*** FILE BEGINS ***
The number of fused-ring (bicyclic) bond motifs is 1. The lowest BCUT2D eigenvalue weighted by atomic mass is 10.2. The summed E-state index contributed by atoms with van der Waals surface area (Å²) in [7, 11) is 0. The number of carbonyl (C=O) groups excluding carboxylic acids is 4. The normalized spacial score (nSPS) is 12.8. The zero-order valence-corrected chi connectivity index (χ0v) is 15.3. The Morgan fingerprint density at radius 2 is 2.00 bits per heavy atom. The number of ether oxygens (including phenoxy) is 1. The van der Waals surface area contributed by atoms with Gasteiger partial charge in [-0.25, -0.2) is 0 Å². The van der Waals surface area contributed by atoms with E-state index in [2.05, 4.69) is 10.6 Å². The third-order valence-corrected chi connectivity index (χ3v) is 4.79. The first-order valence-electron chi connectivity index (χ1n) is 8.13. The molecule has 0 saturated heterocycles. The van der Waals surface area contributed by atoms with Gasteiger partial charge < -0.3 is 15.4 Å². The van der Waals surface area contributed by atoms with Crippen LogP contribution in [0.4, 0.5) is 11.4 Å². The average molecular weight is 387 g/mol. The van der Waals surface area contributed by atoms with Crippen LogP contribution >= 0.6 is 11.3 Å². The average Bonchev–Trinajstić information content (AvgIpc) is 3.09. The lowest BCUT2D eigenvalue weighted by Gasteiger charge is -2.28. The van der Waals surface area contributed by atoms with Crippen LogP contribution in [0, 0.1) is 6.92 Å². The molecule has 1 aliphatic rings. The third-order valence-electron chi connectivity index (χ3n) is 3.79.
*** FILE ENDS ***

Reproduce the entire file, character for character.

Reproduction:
The number of fused-ring (bicyclic) bond motifs is 1. The lowest BCUT2D eigenvalue weighted by atomic mass is 10.2. The summed E-state index contributed by atoms with van der Waals surface area (Å²) in [7, 11) is 0. The number of carbonyl (C=O) groups excluding carboxylic acids is 4. The normalized spacial score (nSPS) is 12.8. The zero-order valence-corrected chi connectivity index (χ0v) is 15.3. The Morgan fingerprint density at radius 2 is 2.00 bits per heavy atom. The number of ether oxygens (including phenoxy) is 1. The van der Waals surface area contributed by atoms with Gasteiger partial charge in [-0.25, -0.2) is 0 Å². The van der Waals surface area contributed by atoms with E-state index in [2.05, 4.69) is 10.6 Å². The third-order valence-corrected chi connectivity index (χ3v) is 4.79. The first-order valence-electron chi connectivity index (χ1n) is 8.13. The molecule has 0 saturated heterocycles. The van der Waals surface area contributed by atoms with Gasteiger partial charge < -0.3 is 15.4 Å². The van der Waals surface area contributed by atoms with Crippen LogP contribution in [0.4, 0.5) is 11.4 Å². The average molecular weight is 387 g/mol. The van der Waals surface area contributed by atoms with Crippen LogP contribution >= 0.6 is 11.3 Å². The average Bonchev–Trinajstić information content (AvgIpc) is 3.09. The lowest BCUT2D eigenvalue weighted by Gasteiger charge is -2.28. The van der Waals surface area contributed by atoms with Crippen LogP contribution in [0, 0.1) is 6.92 Å². The molecule has 1 aliphatic rings. The third-order valence-electron chi connectivity index (χ3n) is 3.79.